What is so special about homemade?

Chris Sunderland from EarthAbbey reflects on the recent harvest festival celebrations he has been involved in.

Why did many people say it felt so good to celebrate in this way? Part of the attraction was that it was something we had done ourselves. It felt raw and approachable. There was no hype, or hard sell. There were no celebrities, no big egos. We were just human beings who had done something.

What is so special about homemade?

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The recent Homemade Festival here in Bristol had a very special feel to it. I wondered why. We had asked people to come and contribute something they had made, or grown, or cooked, or music they could sing, or a game they could lead…

We had food from Poland, Bangladesh, a curry made from homegrown ingredients. We had musicians, all working unplugged, a group which sang unaccompanied, others who had written their own work. We sat around on straw bales, eating the food, which was served from our new outdoor kitchen, which had been built by the community using traditional woodworking skills and unmachined wood. Outside the young people were playing, making dens and walkways between trees in the park beside the road, while a whole selection of crafts were displayed with bright quilts, and other textiles, homemade carpets and cakes.

imageThe focus of the festival was our Walled Garden in Barton Hill in Bristol. Many people took the chance to see what had been going on there, like the remarkable pumpkin that had spread so far, even up the trees or the thirty types of tomato and the beginnings of the forest garden. The garden is still in its early stages really, but it is already a great place to be. Soon there will be a roundhouse, built as a reflective space, a cob oven for the new kitchen and a rainwater harvesting system.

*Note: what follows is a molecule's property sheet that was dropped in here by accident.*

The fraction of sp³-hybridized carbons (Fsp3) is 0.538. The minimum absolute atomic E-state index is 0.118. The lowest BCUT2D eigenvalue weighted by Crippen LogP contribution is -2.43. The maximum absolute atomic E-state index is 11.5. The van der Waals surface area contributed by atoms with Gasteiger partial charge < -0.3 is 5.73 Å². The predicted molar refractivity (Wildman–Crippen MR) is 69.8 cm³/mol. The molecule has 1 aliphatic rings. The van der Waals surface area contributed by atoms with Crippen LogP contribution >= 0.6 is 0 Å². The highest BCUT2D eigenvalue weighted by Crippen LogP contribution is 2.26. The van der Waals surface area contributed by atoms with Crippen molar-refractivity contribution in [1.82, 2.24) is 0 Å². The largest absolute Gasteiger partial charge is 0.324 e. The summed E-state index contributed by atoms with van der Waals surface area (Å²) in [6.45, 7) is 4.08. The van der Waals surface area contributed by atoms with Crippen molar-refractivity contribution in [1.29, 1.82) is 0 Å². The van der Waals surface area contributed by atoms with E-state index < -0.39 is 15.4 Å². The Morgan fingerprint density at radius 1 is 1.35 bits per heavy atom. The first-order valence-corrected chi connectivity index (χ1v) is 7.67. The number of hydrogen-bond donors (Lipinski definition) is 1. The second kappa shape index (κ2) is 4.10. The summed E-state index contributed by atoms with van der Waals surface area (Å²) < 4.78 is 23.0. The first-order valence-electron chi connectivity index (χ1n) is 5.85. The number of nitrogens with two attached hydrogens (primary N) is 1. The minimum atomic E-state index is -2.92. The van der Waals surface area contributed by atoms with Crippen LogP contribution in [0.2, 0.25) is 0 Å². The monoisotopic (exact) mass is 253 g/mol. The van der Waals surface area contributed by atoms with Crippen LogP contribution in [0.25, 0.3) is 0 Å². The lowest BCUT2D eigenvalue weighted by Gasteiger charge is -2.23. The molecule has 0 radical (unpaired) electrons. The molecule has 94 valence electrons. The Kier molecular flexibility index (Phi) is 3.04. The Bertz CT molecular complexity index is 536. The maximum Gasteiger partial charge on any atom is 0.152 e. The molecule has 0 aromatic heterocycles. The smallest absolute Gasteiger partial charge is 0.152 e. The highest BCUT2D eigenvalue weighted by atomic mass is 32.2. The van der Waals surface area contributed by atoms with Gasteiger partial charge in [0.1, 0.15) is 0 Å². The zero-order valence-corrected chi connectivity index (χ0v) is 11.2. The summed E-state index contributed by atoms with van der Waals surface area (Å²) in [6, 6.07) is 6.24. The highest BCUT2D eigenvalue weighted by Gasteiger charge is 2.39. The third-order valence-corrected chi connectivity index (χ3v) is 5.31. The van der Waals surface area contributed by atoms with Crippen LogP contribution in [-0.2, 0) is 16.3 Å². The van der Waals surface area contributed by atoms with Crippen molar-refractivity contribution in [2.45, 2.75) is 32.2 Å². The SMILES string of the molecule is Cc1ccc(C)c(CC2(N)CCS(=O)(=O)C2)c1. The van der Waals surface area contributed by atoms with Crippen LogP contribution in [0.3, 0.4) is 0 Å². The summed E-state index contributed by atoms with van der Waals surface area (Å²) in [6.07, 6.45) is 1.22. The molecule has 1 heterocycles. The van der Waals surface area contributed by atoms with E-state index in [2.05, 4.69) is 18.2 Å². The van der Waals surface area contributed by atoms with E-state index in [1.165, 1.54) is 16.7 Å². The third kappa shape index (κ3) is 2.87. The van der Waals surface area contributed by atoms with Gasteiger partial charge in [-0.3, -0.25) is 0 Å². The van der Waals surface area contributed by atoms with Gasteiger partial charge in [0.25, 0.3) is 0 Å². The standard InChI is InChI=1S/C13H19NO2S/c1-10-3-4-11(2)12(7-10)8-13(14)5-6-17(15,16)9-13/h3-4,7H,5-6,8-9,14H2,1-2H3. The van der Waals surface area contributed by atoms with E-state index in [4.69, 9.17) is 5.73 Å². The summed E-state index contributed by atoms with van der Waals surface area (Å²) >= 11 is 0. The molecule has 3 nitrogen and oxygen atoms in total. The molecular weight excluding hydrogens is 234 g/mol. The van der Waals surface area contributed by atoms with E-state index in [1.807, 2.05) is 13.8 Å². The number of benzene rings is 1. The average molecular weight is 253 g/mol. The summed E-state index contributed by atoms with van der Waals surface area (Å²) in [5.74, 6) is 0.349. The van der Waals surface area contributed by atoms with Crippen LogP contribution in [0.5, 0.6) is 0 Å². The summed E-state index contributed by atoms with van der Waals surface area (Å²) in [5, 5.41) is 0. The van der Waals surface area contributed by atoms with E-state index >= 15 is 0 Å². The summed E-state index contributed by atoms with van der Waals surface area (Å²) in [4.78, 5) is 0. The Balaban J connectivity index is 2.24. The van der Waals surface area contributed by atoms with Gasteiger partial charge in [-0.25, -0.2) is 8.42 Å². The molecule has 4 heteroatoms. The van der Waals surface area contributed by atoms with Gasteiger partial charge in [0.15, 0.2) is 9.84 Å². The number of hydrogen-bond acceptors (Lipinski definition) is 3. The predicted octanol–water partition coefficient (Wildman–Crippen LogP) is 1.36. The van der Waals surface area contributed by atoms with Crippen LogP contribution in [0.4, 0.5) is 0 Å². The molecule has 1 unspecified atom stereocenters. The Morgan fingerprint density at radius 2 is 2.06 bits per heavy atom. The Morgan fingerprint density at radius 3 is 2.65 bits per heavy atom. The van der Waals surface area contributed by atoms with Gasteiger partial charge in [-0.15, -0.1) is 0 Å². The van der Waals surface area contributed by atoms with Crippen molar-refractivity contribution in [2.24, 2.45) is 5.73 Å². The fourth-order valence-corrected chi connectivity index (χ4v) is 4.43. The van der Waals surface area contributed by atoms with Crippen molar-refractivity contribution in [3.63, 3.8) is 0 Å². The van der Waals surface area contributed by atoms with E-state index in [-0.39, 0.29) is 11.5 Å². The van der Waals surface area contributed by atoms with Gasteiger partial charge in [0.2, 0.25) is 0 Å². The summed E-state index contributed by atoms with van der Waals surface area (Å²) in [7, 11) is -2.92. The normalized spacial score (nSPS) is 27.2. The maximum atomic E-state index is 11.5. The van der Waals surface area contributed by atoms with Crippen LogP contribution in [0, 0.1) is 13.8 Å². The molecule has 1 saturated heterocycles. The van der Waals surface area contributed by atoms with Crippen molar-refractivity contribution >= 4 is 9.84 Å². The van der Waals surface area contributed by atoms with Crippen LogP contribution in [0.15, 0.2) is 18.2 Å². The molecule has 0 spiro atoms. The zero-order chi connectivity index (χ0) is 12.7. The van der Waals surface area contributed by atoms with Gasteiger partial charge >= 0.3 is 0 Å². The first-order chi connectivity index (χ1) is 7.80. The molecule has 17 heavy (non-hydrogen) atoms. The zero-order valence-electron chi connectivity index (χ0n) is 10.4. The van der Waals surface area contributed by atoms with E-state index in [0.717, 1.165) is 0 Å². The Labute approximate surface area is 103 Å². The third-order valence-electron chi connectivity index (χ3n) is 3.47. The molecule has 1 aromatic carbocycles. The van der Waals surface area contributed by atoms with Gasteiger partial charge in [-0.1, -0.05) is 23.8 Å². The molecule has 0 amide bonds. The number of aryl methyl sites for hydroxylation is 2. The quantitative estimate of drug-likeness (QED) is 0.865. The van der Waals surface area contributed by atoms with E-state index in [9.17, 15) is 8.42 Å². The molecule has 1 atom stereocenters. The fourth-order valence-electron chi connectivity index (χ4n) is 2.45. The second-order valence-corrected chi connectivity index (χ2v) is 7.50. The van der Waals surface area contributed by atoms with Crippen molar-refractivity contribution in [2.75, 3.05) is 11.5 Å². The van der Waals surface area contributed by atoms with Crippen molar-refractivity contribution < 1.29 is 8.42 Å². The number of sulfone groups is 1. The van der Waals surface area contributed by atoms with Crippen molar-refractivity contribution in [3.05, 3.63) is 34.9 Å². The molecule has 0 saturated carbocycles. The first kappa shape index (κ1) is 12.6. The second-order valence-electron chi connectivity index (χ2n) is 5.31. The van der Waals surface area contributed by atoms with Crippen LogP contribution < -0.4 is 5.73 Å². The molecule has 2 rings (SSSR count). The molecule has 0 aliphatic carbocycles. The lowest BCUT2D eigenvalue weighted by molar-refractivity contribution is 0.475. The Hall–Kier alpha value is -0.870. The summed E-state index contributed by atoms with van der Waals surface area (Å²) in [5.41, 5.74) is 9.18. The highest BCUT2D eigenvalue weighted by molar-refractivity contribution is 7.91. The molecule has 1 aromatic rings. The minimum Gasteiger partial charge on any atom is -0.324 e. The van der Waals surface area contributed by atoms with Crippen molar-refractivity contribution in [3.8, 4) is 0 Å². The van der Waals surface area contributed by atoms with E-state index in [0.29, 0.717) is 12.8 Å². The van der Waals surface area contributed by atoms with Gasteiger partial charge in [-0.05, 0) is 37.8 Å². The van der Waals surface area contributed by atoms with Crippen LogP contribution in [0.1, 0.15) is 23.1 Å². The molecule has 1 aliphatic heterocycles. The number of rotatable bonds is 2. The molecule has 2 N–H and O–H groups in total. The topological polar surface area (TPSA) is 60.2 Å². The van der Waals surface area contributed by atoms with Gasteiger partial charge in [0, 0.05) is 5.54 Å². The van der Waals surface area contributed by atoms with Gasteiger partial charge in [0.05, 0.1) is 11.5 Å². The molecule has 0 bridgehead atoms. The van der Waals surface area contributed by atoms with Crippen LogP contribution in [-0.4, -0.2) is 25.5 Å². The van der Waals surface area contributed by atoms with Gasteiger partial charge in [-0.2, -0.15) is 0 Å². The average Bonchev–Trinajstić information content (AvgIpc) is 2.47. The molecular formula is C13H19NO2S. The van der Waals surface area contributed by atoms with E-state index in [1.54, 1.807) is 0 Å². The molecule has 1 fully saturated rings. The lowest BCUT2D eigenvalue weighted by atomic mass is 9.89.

We had organised the festival in partnership with many of the local organisations and the burden of responsibilities had been shared between different people. Many people said it felt good.
I guess part of the attraction was that it was something we had done ourselves. It felt raw and approachable. There was no hype, or hard sell. There were no celebrities, no big egos. We were just human beings who had done something.

Matthew Crawford in his book The Case for Working with your Hands points out how much of our world today is based around pretence of some form or another. We are all very insecure as we shout across the internet to each other, trying to attract attention to our latest idea. Yet he points out that the person who has actually made something need say nothing. They only need to point.

Chris Sunderland, EarthAbbey

This article originally appeared in the EarthAbbey blog and is reproduced with permission.

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